I thought the response to this fall’s “cultural diversity” rallies on college campuses said a great deal about the priorities of American university leaders. For the most part, administrators barely engaged protesters, instead reflexively pledging policy changes and significant resources — $50 million in the case of some Ivy League institutions — to meet wide-ranging demands.
In doing so, they revealed a continuing myopia. So long as the faculty and student body look heterogeneous, furthering intellectual diversity by promoting a wide variety of viewpoints about politics, history, literature, and the many other disciplines usually taught at college does not seem to matter.
N.C. State University, where I have taught for the past 20 years, provides a modest example. It has a few stated core values, including “respect for cultural and intellectual diversity,” but does not consider them equivalents.
Along with others, I have raised private funds — for outside speakers, faculty and student research, and undergraduate seminars and reading groups — that have the effect of both elevating and sometimes, by bringing conservative voices and ideas to campus, variegating the intellectual climate.
Yet whereas the university devotes significant resources to administrative units, events, and even faculty lines to fulfill its commitment to cultural diversity, beyond providing a small budget for registered student groups I’m hard-pressed to identify state-funded investment of the intellectual kind.
In response to a tasteless off-campus student party this fall, Chancellor Randy Woodson has pledged to do more for diversity, including making members of possibly the most racially sensitive occupational class in America more “culturally competent.”
Intellectual diversity is critically important at a public university, for many reasons. North Carolina taxpayers provide over a fourth of UNC system funding and most of its students. It is reasonable for them to expect faculty views and curricula to reflect broadly their values and understanding of what is important for a young person to know.
Surveys repeatedly reveal professors to be overwhelmingly from the political left, however. And even if instructors can be unbiased in the classroom, their political attitudes drive professional interests. Liberal faculty in the social sciences and humanities have moved away from the traditional core and its comprehensive curriculum and focused intensely on matters like gender, race, and postmodernism.
The political imbalance among faculty also plays an important role in the erosion of public trust in the academy. A 2006 study from the American Association of University Professors found that 37.5 percent of Americans believed ideological bias in the classroom to be a “very serious problem.”
In the decade since, a UCLA survey estimates the number of professors who characterize themselves as “far left” or “liberal” has increased by about 7 percentage points. Political science colleagues complain constantly that their work does not influence public attitudes. They cannot understand why their scientific findings are ignored.
It’s simple, I tell them. Many people just don’t believe the source is impartial.
The fixation on cultural diversity has had a chilling effect on intellectual diversity. As the fall’s events demonstrated, the most vocal proponents of cultural diversity have a deep intolerance of those who do not think like they do.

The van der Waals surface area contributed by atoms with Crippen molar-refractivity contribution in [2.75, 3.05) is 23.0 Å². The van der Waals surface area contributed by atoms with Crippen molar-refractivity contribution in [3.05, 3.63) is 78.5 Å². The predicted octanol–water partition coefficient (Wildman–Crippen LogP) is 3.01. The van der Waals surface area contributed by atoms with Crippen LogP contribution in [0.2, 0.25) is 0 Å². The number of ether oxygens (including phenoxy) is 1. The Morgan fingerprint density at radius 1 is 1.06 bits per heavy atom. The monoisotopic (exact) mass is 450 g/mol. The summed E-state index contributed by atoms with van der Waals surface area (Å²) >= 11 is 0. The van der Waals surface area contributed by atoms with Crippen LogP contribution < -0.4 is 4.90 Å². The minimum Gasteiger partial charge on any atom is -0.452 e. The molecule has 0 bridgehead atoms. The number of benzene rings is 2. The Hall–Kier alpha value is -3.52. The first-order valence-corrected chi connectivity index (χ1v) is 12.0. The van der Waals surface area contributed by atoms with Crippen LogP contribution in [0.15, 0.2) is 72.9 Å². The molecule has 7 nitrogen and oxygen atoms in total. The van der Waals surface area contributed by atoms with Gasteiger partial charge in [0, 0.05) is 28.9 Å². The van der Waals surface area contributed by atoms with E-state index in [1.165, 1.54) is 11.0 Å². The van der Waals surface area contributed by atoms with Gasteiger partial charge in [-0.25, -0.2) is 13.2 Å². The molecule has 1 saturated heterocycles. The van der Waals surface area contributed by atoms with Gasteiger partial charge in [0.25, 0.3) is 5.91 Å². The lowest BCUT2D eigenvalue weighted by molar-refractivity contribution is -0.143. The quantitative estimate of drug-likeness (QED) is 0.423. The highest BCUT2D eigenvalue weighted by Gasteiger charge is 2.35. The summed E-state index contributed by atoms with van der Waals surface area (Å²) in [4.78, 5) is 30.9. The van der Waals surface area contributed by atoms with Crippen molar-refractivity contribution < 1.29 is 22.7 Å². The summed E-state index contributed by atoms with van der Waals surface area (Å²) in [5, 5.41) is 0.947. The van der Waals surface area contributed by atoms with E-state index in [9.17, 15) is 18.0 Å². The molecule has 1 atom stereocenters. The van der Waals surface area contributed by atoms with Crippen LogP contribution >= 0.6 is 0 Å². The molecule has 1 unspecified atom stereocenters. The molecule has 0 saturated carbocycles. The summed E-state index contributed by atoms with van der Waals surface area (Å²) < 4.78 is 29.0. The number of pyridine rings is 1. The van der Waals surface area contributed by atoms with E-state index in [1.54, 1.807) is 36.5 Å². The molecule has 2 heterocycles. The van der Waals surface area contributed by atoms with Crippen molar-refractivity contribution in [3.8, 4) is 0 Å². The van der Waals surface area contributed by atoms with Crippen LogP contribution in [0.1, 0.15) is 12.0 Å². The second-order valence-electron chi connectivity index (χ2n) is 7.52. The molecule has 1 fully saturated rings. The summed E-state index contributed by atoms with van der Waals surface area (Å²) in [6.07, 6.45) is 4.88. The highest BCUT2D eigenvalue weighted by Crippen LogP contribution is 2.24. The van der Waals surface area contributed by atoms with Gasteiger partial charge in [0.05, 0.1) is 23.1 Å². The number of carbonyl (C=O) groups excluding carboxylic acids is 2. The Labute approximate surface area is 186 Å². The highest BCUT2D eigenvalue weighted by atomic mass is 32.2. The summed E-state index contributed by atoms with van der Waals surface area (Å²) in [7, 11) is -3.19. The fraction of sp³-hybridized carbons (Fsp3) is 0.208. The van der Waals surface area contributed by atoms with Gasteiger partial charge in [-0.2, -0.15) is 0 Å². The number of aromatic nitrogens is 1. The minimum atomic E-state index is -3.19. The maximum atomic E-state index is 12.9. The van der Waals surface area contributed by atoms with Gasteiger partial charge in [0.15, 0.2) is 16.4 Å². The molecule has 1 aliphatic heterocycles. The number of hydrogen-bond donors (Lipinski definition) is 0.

I am grateful not to have experienced interference in my classroom or research. Still, other conservatives, particularly those who are not senior tenured professors like me, tend to keep a low profile. Anyone with ambition to graduate with good grades or move up the faculty ranks would be foolish not to.
Intellectual diversity is validated by the research touted by the cultural diversity movement. Studies have found a demographically heterogeneous campus benefits everyone because it exposes faculty and students to an array of views generated by varied life experiences.
So it turns out cultural diversity is really the means to an end that is intellectual diversity. Given the natural richness of American society, it’s a result that does not need the kind of extensive administrative engineering currently practiced by university leaders.
Intellectual diversity does not want to go to war with cultural diversity. Its proponents do not want an anodyne campus where courses, faculty, and visiting speakers are heavily regulated to ensure political balance.
We have a strong commitment to both academic freedom and accountability. But we want administrators to recognize both the social biases that hurt students of certain backgrounds and the growing biases within their institutions that stunt intellectual inquiry, sterilize campus life, devalue research and diplomas, and deprive the public of the kinds of places they want to send their offspring.
More tangibly, intellectual diversity would be furthered by concerted efforts to ensure a truly meritocratic campus — such as ensuring transparent and evenly applied student admissions along with faculty hiring and promotion.
It also would be assisted by adopting the University of Chicago’s “Principles of Free Expression” and the robust embrace of the First Amendment that comes with them.
Andy Taylor is a Professor of Political Science at the School of International and Public Affairs at N.C. State University. He does not speak for the university.